like the turning of leaves or the swallows returning to San Juan Capistrano.
Periodically, somebody in the outrage business gets apoplectic over something
Gilbert Gottfried said. Normally, the joke is on them, but when admittedly
tasteless tsunami jokes cost the comedian his lucrative Aflac commercial gig,
many assumed the speech police had finally claimed his scalp. Yet, the
manically nebbish stand-up is still standing. Viewers get a peek behind his outrageous
facade in Neil Berkeley’s documentary profile Gilbert, which screens during
the 2017 Tribeca Film Festival.
was always a comic’s comic in part because of his gleeful willingness to skewer
sacred cows. His career kicked into high gear after his characteristically
frenzied cameo in Beverly Hills Cop 2,
but probably his biggest paydays were as the voice of the parrot in Aladdin and the Aflac duck. Berkeley
duly covers Gottfried career high/low lights, such as his notorious appearance
at the Hugh Hefner roast, which started with poorly received 9-11 jokes and
ended with essentially the public debut of the filthy-as-the-day-is-long “Aristocrats”
joke that has always been reserved for private one-upmanship among fellow
very same Gottfried also happens to be married to a woman who seems to be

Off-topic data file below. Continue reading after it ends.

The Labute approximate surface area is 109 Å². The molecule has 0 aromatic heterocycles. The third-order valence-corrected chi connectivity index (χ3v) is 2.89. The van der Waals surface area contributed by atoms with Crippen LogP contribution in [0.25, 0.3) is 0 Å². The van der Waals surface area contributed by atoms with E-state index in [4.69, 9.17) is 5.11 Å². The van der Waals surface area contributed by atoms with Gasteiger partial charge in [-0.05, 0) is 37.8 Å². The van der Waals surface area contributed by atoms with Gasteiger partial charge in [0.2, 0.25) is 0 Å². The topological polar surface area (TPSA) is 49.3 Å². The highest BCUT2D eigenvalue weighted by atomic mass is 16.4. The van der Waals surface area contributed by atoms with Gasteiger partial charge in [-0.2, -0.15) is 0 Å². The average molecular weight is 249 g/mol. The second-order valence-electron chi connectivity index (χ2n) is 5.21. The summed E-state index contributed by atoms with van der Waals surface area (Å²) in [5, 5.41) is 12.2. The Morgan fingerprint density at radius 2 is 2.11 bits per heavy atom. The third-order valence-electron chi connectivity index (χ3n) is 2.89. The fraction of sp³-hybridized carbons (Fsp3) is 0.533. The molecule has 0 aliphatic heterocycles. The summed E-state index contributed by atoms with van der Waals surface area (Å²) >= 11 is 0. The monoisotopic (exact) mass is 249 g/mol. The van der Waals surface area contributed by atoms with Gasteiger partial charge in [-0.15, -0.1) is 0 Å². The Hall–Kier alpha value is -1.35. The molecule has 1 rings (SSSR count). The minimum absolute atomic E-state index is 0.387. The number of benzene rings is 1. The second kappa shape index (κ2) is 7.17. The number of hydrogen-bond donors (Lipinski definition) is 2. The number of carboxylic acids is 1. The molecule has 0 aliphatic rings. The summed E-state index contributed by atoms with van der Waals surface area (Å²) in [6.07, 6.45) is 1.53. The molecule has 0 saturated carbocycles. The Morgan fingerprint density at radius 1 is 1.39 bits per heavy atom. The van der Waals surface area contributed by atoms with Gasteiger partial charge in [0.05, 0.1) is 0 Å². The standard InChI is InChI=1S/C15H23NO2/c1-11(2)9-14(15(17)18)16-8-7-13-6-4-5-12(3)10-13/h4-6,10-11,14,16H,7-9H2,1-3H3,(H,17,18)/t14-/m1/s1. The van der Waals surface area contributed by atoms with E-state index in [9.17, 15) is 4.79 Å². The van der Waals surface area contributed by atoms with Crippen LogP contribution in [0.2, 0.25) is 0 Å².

emotionally healthy and well-adjusted. Even Gottfried isn’t sure how that
worked. Berkeley worms his way into their private lives pretty deeply, giving
us some insight into their relationship. Clearly, Gottfried is a guarded person
by nature, but he opens up—probably more than he expected. We also learn how close
he was to his mother and his sisters. Granted, Gilbert is nowhere as revealing as Weiner—and thank goodness for that—but it humanizes the eccentric
comedian to a shocking extent.
many ways, Gilbert compares with Neil
Barsky’s thoroughly entertaining Ed Koch documentary, aptly titled Koch. Both
were very private individuals, yet they rather unrepentantly ignited public
controversies with their outspokenness. However, Berkeley hardly explores the
free speech implications of the Gilbert Gottfried experience, beyond some
hat-tips to Lenny Bruce. For that kind of analysis, check out Ted Balaker’s
funny and frightening Can We Take a Joke?,
featuring the post-Aflac Gottfried.
The portrait of Gottfried that emerges through
Berkeley’s lens is quite complex, but fans need not worry. He is still happy to
meet their expectations for crudeness and crassness. Funny yet weirdly
endearing, Gilbert is highly
recommended for everyone except Puritanical Social Justice Warriors when it
screens again tonight (4/21), Tuesday (4/25), and next Friday (4/28), as part
of this year’s Tribeca Film Festival.
Labels: Documentary, Gilbert Gottfried, Tribeca '17